The Scent of Apricots
by Brat Farrar
So tired am I, so weary of today. . . .
Her soul was weary. When she was young, she hasn’t understood what this meant. To her then, the soul had been invisible, intangible, inconsequential. But she had been young then, and a fool. She had been young.
She wasn’t young anymore. Oh, she still looked young, sounded young, still was young as far as time knew, but her youth was behind her. Her body was young, but her soul was antique and her heart half-dead.
She was weary of the pain that struck her in the most unexpected of places. The bedroom, where she’d spent so many nights with him, held nothing to haunt her, but unpacking groceries hurt, hurt almost physically. Half the food there had once been, half the space used–the empty shelves were like tombstones or obituaries, the half-empty jar of olives a monument. She ate out of boxes now, unable to bring herself to cook for one. Some days she could scarcely bring herself to eat at all.
As painful as the kitchen was, the bathroom was worse in many ways. Some days (those same days she almost didn’t eat) she could hardly bear to enter it, and when she did, it was with eyes half-closed to avoid the sight. But shut eyes couldn’t lock out the memories: the smell of apricots; the feel of water on skin, of skin on skin, of skin on water on skin until it seemed they were of one flesh with one skin; stories told, confidences shared, secrets given and kept as their minds grew closer together; the silences of two souls so entwined that words would only divide them. . . . Memory led to memory like snowflakes colliding, or raindrops, or tears.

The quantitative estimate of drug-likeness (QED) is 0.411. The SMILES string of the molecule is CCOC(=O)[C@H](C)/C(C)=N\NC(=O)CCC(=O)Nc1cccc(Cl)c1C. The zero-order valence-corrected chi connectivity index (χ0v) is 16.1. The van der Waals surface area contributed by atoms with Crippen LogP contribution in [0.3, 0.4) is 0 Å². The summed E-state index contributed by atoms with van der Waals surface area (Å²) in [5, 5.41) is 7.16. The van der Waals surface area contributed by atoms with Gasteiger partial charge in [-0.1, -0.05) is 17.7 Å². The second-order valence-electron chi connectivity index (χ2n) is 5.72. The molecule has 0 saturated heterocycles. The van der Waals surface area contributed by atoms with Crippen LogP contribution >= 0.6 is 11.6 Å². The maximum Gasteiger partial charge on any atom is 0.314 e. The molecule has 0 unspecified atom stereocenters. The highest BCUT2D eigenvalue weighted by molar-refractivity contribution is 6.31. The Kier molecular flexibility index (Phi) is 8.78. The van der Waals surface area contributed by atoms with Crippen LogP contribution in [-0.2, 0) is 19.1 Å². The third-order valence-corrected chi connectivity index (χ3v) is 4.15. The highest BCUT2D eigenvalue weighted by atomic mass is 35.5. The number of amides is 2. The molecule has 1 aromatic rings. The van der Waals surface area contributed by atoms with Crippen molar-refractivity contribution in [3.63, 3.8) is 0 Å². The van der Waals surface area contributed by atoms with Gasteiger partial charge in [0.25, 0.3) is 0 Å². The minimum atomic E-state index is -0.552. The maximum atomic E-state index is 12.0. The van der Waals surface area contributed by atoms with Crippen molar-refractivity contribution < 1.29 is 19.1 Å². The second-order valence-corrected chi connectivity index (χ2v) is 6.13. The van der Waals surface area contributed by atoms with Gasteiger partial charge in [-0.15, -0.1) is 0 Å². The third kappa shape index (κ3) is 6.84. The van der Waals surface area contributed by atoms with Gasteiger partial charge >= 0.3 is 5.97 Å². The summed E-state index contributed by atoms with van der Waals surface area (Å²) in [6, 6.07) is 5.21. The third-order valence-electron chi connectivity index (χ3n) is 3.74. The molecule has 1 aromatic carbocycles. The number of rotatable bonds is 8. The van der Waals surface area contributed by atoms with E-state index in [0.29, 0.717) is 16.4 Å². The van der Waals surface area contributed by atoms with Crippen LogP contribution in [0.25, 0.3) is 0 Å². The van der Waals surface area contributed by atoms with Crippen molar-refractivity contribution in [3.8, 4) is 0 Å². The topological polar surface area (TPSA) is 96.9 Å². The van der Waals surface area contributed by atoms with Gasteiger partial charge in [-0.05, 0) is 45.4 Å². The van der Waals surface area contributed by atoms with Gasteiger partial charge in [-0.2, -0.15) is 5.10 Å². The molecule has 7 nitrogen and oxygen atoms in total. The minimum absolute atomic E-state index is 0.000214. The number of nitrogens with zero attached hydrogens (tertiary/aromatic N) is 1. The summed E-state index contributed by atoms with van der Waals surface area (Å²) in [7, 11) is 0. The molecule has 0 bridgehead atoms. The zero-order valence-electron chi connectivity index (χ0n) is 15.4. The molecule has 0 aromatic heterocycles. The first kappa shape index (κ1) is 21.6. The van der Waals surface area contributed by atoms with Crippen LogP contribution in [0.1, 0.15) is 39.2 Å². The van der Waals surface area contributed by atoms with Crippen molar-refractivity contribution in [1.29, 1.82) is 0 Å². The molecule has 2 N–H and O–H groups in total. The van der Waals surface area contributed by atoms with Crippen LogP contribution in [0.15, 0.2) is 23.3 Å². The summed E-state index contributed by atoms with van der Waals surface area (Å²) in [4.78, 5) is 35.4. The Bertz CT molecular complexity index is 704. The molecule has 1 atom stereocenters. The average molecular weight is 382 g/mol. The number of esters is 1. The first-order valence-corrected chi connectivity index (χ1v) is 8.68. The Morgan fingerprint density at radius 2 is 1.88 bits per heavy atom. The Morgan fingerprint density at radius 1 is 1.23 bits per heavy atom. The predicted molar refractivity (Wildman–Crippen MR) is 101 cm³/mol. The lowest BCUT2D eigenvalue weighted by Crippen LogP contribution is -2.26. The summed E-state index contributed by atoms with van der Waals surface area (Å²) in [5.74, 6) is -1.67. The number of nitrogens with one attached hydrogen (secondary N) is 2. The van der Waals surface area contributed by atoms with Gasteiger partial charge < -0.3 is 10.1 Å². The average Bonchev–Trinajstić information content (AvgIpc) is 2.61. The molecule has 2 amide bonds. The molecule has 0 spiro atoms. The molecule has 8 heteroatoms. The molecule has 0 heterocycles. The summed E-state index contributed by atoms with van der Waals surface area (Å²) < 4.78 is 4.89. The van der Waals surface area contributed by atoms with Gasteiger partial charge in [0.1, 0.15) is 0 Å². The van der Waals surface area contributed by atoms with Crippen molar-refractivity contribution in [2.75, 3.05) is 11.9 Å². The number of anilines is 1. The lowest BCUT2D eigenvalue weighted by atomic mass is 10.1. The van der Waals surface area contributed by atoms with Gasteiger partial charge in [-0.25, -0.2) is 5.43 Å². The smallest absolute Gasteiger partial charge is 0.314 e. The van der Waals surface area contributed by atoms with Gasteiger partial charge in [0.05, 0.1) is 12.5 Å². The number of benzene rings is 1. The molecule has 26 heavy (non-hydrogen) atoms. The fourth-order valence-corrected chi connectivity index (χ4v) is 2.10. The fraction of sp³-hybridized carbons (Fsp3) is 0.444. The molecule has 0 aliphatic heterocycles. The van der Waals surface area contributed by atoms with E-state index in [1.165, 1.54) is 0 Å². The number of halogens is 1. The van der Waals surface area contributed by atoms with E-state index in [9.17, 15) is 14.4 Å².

The more she fought the memories, the more they conquered her, until it seemed that her life was a single endless battle to drive back the past. She became so intent on her foe that she was consumed by it–every breath, every moment inseparably linked to one now spent–and she had hopelessly entangled herself in the very thing she fought to free herself from.
At last, at long last, when her final defenses were breached and overrun, and she was nearly trapped in the past, she surrendered. After yet another day of the losing battle, she locked herself in the bathroom. She ran the water in the tub, took out the apricot-scented bath-salts, stripped herself of clothes and defenses, and lowered herself into the water.
The tub seemed empty without him, like her life now that he was gone. She felt lost, left adrift, bereft of captain and crew. She wept, bowing her head, begging God to heal her fractured, wounded soul; to not leave her alone and abandoned; to grant her the peace which she had lost and now so sorely needed.
Her tears ran away with her, and she wept longer than she would have liked, although not, perhaps, quite long enough. But the water seemed warmer after that, and the tub less empty. Around her swirled the scent of apricots, and it seemed when she closed her eyes that she wasn’t as alone as she’d thought.